Photo by Carla Fernandez
How did you get involved with the Brookline Arts Center?
I was invited to jury a show titled Red, White & Blue. As a juror, you don’t choose the exhibition title, theme or artists, just the works. I think jurying can be a bit removed, so I also installed all the works salon style in the galleries.
Tell us about your background. How did you become interested in art?
I’m Dominican American, born in NYC, and moved to Boston in 2004. As a city kid, the museums were always there and endless. Then I discovered the gallery in high school and it was on. I studied Art History at Skidmore and then got a Masters in Museum Studies at Harvard.
What passions do you bring to the BAC community?
I have a strong feeling for the need to hope and survive. These are the darkest times I hope I will ever have to endure. Tough times pass and tough people persist.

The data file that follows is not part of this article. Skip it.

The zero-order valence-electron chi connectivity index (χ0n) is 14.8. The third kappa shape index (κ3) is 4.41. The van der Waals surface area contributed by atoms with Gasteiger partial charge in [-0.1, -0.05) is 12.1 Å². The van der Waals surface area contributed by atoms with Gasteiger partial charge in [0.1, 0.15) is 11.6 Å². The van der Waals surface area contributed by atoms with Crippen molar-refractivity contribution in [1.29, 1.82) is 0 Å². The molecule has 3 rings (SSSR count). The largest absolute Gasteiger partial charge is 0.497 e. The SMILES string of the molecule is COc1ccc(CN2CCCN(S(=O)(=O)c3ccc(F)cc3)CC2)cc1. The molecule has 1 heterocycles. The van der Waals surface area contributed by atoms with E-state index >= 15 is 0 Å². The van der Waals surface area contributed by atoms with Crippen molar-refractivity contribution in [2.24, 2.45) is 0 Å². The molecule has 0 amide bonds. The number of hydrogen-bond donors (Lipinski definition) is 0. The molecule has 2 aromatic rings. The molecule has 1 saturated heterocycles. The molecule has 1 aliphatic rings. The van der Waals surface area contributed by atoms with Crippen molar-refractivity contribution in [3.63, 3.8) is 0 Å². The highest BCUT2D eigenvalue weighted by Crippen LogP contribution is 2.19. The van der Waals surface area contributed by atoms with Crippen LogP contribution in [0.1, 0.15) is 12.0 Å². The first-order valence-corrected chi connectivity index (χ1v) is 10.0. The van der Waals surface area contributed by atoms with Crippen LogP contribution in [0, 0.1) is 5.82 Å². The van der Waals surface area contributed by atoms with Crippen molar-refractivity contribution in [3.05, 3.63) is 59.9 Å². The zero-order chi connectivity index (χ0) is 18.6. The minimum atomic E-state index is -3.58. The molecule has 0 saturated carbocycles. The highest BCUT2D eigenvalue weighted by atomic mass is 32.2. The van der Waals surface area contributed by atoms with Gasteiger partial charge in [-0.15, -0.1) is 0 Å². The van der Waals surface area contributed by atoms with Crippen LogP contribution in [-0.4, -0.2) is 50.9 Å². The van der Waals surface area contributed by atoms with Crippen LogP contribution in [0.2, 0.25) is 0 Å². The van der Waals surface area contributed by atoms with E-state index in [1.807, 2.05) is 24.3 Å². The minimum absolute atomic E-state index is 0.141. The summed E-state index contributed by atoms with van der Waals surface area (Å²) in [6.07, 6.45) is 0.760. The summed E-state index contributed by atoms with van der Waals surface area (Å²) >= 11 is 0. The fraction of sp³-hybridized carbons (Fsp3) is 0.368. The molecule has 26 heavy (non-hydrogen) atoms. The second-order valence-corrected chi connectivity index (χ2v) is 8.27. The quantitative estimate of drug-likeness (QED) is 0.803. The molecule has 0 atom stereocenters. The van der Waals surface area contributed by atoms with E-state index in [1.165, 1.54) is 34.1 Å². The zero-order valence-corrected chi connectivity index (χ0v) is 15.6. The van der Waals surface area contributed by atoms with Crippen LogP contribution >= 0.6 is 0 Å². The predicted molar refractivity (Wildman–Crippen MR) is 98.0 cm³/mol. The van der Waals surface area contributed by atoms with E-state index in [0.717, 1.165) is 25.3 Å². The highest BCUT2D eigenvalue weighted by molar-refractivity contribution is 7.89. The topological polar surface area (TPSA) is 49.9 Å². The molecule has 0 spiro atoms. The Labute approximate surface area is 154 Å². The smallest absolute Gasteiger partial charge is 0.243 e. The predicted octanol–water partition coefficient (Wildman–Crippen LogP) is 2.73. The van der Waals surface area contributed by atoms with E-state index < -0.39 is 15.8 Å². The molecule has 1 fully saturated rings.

What do you enjoy most about the BAC?
It’s an educational center where multiple generations commingle. That’s special.
What was your favorite childhood art project?
I don’t recall doing any art projects. I remember early on, not necessarily wanting to make art, just look at it and be with it.
Who are some of your art heroes?
Mostly it depends on the day. But, in perpetuity, it will always be those artists who have been held back.
Do you have anything exciting coming up?
I’m enjoying working on this window series of exhibitions for the BAC. They’re all local people I’ve worked with a bit in the past but not on a solo project, so its an exercise in relationship strengthening.
Check out BODYMONOPOLIZINGPOLITICKING, a series of four exhibitions curated by Álvårez in the BAC’s Annex Gallery, on view through April 19. Learn more.